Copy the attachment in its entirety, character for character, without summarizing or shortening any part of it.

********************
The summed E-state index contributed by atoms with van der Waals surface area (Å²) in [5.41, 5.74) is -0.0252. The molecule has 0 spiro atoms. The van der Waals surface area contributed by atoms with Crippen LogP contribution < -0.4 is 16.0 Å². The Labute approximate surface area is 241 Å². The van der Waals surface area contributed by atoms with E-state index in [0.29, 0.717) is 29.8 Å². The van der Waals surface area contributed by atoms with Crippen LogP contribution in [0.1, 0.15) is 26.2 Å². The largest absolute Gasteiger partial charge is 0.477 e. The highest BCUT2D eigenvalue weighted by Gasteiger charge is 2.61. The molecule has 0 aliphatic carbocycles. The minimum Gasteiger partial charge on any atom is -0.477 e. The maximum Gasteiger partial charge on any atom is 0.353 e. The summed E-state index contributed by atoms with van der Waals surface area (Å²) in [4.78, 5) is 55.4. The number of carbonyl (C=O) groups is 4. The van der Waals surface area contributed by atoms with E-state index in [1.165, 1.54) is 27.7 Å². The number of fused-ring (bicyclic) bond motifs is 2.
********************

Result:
The summed E-state index contributed by atoms with van der Waals surface area (Å²) in [5.41, 5.74) is -0.0252. The molecule has 0 spiro atoms. The van der Waals surface area contributed by atoms with Crippen LogP contribution < -0.4 is 16.0 Å². The Labute approximate surface area is 241 Å². The van der Waals surface area contributed by atoms with E-state index in [0.29, 0.717) is 29.8 Å². The van der Waals surface area contributed by atoms with Crippen LogP contribution in [0.1, 0.15) is 26.2 Å². The largest absolute Gasteiger partial charge is 0.477 e. The highest BCUT2D eigenvalue weighted by Gasteiger charge is 2.61. The molecule has 0 aliphatic carbocycles. The minimum Gasteiger partial charge on any atom is -0.477 e. The maximum Gasteiger partial charge on any atom is 0.353 e. The summed E-state index contributed by atoms with van der Waals surface area (Å²) in [4.78, 5) is 55.4. The number of carbonyl (C=O) groups is 4. The van der Waals surface area contributed by atoms with E-state index in [1.165, 1.54) is 27.7 Å². The number of fused-ring (bicyclic) bond motifs is 2.